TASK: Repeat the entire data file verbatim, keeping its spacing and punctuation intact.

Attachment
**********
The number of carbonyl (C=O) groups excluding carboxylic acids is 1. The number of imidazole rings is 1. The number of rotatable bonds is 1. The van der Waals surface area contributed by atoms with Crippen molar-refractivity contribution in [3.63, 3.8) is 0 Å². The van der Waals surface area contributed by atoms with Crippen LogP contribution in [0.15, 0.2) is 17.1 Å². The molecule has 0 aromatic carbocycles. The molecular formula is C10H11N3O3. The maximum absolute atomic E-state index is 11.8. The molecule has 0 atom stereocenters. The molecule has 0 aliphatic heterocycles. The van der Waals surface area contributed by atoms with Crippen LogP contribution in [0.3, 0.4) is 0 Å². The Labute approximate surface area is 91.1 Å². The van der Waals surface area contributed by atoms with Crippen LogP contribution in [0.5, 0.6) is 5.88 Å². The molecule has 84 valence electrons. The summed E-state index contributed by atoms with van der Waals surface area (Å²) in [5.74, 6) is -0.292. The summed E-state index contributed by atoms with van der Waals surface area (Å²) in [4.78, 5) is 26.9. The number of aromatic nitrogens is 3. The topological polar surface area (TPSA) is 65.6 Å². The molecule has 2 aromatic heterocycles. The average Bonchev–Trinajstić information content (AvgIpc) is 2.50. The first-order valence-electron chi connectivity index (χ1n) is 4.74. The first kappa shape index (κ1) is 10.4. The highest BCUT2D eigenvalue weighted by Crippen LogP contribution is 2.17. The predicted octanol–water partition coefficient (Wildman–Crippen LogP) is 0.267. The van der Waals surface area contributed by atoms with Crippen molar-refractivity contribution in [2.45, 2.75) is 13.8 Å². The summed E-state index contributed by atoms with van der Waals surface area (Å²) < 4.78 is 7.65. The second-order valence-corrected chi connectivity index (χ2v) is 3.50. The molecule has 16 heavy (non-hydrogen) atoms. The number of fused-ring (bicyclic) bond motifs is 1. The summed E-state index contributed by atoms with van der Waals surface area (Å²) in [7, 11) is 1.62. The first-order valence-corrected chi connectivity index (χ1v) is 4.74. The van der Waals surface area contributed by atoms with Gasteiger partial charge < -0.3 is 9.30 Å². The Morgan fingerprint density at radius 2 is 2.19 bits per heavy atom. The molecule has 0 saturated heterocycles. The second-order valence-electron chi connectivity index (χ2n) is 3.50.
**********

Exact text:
The number of carbonyl (C=O) groups excluding carboxylic acids is 1. The number of imidazole rings is 1. The number of rotatable bonds is 1. The van der Waals surface area contributed by atoms with Crippen molar-refractivity contribution in [3.63, 3.8) is 0 Å². The van der Waals surface area contributed by atoms with Crippen LogP contribution in [0.15, 0.2) is 17.1 Å². The molecule has 0 aromatic carbocycles. The molecular formula is C10H11N3O3. The maximum absolute atomic E-state index is 11.8. The molecule has 0 atom stereocenters. The molecule has 0 aliphatic heterocycles. The van der Waals surface area contributed by atoms with Crippen LogP contribution in [0.3, 0.4) is 0 Å². The Labute approximate surface area is 91.1 Å². The van der Waals surface area contributed by atoms with Crippen LogP contribution in [0.5, 0.6) is 5.88 Å². The molecule has 84 valence electrons. The summed E-state index contributed by atoms with van der Waals surface area (Å²) in [5.74, 6) is -0.292. The summed E-state index contributed by atoms with van der Waals surface area (Å²) in [4.78, 5) is 26.9. The number of aromatic nitrogens is 3. The topological polar surface area (TPSA) is 65.6 Å². The molecule has 2 aromatic heterocycles. The average Bonchev–Trinajstić information content (AvgIpc) is 2.50. The first-order valence-electron chi connectivity index (χ1n) is 4.74. The first kappa shape index (κ1) is 10.4. The highest BCUT2D eigenvalue weighted by Crippen LogP contribution is 2.17. The predicted octanol–water partition coefficient (Wildman–Crippen LogP) is 0.267. The van der Waals surface area contributed by atoms with Crippen molar-refractivity contribution in [2.45, 2.75) is 13.8 Å². The summed E-state index contributed by atoms with van der Waals surface area (Å²) < 4.78 is 7.65. The second-order valence-corrected chi connectivity index (χ2v) is 3.50. The molecule has 16 heavy (non-hydrogen) atoms. The number of fused-ring (bicyclic) bond motifs is 1. The summed E-state index contributed by atoms with van der Waals surface area (Å²) in [7, 11) is 1.62. The first-order valence-corrected chi connectivity index (χ1v) is 4.74. The van der Waals surface area contributed by atoms with Gasteiger partial charge < -0.3 is 9.30 Å². The Morgan fingerprint density at radius 2 is 2.19 bits per heavy atom. The molecule has 0 saturated heterocycles. The second-order valence-electron chi connectivity index (χ2n) is 3.50.